It’s peculiar to see a car with wedding decorations pass by when at the same time hearing explotions loud enough to move every part of your body. The thought that just hit me is: how many did just die? That’s life in Amed right now; full of contrasts. Some try to live a normal life while others are trapped in a basement without any contact with the outside world.
The discussions about Bakur are different amongst the people in Amed. Some feel hopeless, they have given up and are tired of all the death. Others explain that they don’t believe in the peace negotiations anymore: “Erdogans has nothing to gain from peace and will take this war even further”. It’s noticeable that thoughts and opinions are fragmented and I can feel the overwhelming flow of emotions from people.
But there’s also a part of the people that live for the resistance. It’s evident that the will for self-rule is strong and the need to defend it has been made into a practice. YPS (People’s Civil Defence) has been formed all around the country and I hear discussions about how hope and love lays with these groups. The biggest threat against Erdogan is the people who refuse oppression.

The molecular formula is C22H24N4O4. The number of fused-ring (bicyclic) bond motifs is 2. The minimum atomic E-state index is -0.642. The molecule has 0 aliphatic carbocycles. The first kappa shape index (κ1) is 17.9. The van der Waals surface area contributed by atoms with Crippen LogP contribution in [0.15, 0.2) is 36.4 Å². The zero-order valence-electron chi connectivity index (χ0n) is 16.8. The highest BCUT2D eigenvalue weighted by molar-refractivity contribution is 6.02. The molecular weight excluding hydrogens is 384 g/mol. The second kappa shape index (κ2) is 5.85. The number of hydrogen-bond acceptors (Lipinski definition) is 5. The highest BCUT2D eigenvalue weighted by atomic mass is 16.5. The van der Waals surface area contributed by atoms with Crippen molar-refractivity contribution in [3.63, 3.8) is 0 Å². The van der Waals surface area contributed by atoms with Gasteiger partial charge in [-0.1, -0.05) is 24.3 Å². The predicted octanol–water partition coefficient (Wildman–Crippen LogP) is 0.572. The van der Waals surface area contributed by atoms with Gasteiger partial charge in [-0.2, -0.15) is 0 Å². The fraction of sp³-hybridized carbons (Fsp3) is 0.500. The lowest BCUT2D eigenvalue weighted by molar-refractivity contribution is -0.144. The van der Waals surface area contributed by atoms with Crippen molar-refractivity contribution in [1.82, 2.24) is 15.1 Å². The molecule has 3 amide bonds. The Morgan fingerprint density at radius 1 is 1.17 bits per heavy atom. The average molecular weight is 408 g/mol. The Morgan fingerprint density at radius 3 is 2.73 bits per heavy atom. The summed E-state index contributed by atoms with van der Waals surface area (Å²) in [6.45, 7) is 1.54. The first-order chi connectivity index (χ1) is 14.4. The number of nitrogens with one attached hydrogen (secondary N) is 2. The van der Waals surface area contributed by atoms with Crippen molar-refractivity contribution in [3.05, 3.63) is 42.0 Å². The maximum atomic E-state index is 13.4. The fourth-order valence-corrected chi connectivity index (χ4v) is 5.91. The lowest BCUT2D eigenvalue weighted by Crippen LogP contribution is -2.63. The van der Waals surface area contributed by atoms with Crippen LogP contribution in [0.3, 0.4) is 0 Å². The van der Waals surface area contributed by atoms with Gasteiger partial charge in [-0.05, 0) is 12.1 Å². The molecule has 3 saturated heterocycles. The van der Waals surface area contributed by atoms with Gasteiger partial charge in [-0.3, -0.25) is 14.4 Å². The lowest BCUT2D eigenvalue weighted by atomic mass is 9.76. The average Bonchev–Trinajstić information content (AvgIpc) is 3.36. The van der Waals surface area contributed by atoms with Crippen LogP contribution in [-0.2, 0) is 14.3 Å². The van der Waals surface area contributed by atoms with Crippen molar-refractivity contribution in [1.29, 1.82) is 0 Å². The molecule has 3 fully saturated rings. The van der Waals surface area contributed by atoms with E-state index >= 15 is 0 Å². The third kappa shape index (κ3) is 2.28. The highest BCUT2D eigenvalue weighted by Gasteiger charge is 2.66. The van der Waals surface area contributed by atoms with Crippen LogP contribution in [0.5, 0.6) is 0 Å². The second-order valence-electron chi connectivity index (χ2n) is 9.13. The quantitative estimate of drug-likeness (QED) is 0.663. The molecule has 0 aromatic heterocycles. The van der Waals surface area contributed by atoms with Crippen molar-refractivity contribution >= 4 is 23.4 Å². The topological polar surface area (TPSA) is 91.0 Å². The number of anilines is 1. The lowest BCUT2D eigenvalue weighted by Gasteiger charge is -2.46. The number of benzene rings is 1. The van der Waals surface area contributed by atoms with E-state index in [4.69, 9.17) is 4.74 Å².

Today we passed the big walls of Sur and entered it’s torn down quarters. Life looked different on that side of the wall and the gun fire was close by. The besieged areas were just two blocks from where we were walking and the feeling of hearing the state forces constantly attacking is hard to describe.
On our way out of the area my head is spinning when I suddenly hear a familiar melody. I turn around and see a boy, about 7 years of age. He’s standing on his doorstep and singing loudly: “Cihanin umudu gerilla” – the hope of the world is the gerilla. My heart feels warm but at the same time I realise that these children will never let Erdogan get away with or forgive what they have witnessed. Erdogans tries to crush the resistance but the children of the parents that are now being murdered are a generation that will have an even stronger bond to the struggle.